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High prices deny Syrians Eid’s joy… Clothes trade retreats in al-Qunaytirah

Al-Qunaytirah's markets before Eid al-Fitr (SANA)

Al-Qunaytirah's markets before Eid al-Fitr (SANA)

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Enab Baladi – al-Qunaytirah

The residents of al-Qunaytirah city in southern Syria have been suffering from a sharp rise in commodity prices, just like the rest of the Syrian provinces. This has affected the commercial activity, especially for goods considered as “luxuries,” such as clothes.

Commodity prices were adversely affected by the rise of the US dollar exchange rate to about 1,800 Syrian pounds (SYP) during the third week of this May.

The most prominent reason for the Syrian pound decline is the impact of the Syrian regime government’s measures to confront the outbreak of the novel coronavirus (COVID-19) pandemic on the economy.

Another contributed factor to the devaluation of the pound is the ongoing dispute between Rami Makhlouf (a wealthy Syrian businessman, and the first cousin of Syrian regime president Bashar al-Assad,) and the Syrian regime.

Enab Baladi‘s correspondent in al-Qunaytirah roamed its markets during the preparations for Eid al-Fitr, which will be on 24 May. He monitored the clothes’ purchasing activity, the prices of some goods, and the impressions of some sellers and buyers.

The current prices are many times higher than they were in 2019

One of the clothing salesmen estimated the percentage of the price increase to be between 75 and 120 percent compared to 2019. He expects this rise to continue within the current economic conditions.

For instance, compared to prices in 2019, the average price of a dress for girls is sold today at the price of 20,000 (SYP = 10 USD), while it was around 10,000 (SYP = 10 USD) in 2019.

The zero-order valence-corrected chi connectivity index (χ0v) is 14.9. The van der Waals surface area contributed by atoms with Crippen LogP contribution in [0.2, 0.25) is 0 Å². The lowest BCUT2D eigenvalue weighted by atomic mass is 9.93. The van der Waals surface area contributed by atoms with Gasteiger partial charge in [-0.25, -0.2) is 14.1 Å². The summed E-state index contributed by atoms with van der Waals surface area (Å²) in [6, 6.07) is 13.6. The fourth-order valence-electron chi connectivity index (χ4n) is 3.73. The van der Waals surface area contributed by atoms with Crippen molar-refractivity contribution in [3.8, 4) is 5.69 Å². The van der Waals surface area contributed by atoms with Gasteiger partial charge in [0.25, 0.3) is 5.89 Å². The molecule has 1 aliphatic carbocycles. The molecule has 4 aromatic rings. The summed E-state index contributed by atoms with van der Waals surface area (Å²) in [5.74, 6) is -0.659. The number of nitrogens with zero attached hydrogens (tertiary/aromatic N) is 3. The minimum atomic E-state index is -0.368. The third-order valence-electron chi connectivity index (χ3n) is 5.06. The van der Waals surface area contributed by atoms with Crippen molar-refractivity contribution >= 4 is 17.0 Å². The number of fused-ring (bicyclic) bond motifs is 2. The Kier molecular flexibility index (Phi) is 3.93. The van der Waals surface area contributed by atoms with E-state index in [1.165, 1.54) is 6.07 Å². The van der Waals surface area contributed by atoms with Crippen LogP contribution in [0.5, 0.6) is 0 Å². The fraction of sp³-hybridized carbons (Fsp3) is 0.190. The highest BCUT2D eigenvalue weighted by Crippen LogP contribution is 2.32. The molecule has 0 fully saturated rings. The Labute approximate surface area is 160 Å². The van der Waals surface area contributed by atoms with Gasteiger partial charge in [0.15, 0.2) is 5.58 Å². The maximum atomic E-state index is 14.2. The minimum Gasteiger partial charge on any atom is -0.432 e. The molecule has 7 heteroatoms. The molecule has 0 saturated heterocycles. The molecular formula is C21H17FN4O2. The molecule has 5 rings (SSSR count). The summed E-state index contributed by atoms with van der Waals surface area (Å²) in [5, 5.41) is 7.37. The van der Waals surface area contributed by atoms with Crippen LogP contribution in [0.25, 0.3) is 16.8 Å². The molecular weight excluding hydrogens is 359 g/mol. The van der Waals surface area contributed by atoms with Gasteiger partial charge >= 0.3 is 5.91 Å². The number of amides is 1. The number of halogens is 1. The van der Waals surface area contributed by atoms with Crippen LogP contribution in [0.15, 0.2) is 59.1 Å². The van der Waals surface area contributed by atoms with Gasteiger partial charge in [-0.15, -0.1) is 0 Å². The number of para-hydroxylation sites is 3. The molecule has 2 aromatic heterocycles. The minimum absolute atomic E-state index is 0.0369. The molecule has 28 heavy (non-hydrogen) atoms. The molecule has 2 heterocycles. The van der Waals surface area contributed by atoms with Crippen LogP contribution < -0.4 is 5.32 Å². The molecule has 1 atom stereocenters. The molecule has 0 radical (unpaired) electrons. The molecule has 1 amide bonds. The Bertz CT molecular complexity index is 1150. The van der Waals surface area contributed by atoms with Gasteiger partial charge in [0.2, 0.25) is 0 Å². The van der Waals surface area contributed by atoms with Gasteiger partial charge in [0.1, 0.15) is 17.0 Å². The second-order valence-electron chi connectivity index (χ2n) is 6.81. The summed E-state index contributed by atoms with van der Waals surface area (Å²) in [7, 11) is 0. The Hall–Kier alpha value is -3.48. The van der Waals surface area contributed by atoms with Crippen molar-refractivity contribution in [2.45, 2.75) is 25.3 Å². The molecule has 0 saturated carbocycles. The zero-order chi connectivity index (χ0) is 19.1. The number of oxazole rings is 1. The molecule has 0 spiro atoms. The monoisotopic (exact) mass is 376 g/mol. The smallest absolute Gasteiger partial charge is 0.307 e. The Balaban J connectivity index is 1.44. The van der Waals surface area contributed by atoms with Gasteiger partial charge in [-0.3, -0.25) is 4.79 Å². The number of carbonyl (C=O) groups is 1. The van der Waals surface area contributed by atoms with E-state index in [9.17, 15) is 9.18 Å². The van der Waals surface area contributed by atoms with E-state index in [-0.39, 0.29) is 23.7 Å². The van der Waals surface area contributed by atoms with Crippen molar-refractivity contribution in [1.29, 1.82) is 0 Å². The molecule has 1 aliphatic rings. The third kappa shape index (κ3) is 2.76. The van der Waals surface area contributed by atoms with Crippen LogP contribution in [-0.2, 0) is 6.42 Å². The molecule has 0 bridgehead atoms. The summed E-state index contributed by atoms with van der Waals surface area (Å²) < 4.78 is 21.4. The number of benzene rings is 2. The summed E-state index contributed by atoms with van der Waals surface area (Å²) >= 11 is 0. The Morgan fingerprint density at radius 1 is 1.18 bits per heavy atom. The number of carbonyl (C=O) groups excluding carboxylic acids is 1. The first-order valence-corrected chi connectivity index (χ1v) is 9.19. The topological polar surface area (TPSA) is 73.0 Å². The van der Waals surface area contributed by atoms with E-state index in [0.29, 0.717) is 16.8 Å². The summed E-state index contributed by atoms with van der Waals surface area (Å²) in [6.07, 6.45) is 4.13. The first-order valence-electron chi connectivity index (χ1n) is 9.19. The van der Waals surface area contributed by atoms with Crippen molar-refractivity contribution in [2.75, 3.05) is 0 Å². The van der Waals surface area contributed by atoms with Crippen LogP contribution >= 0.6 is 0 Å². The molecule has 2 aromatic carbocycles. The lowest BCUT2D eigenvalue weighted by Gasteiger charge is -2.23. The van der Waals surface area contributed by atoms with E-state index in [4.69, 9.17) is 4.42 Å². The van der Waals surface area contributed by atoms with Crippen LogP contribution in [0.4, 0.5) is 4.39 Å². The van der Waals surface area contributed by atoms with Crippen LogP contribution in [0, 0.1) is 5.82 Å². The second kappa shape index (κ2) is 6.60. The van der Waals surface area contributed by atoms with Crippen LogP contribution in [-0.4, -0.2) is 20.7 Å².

Nowadays, a pair of children’s jeans is worth 6,000 (SYP = 3 USD) while it was sold at the price of 2,500 (SYP = 2 USD) in 2019.

A sweater for children is priced at 5,000 (SYP = 2 USD), after it was previously sold for 2,000 (SYP = 2 USD).

Clothes’ prices vary according to the type and quality of their fabrics. Nevertheless, clothes in Syria are often manufactured by local workshops; therefore, their designs are very similar.

This makes the prices generally close, but still, they exceed people’s purchasing capacity.

The decline of commercial activity

The price increase affected the clothes’ sales and decreased them during the current year by more than 50 percent compared to the sales in 2019, according to the estimations of one of the child’s clothing sellers in al-Qunaytirah’s markets.

The clothing salesman attributed the price hike to the deterioration of the pound’s value, and the high cost of shipping between the provinces.

He said the high prices of shipping are due to the high fuel costs, and the money amounts paid to the Syrian regime’s security checkpoints to allow the passing of the goods and avoiding having to take out the loads outside of the cargo vehicles and reloading them again.

Enab Baladi‘s correspondent monitored a state of hesitation among some buyers. For example, one woman who is a mother of three children and a governmental employee complained that buying one piece of clothes for each of her three children costs 45,000 (SYP = 24 USD), while her salary does not exceed 60,000 (SYP = 32 USD).

The price increase included not only children’s clothing, but also women’s and men’s clothing, and even footwear, in the midst of the deterioration of Syrians’ purchasing capacity.

The United Nations (UN) estimated the proportion of Syrians below the poverty line at 83 percent, according to its annual report of 2019 regarding Syria’s most urgent humanitarian needs.

Meanwhile, Syria’s purchasing power index has declined considerably, reaching 8.8 points, which was classified as “very low” by the international database website for living conditions worldwide, Numbeo.

 

 

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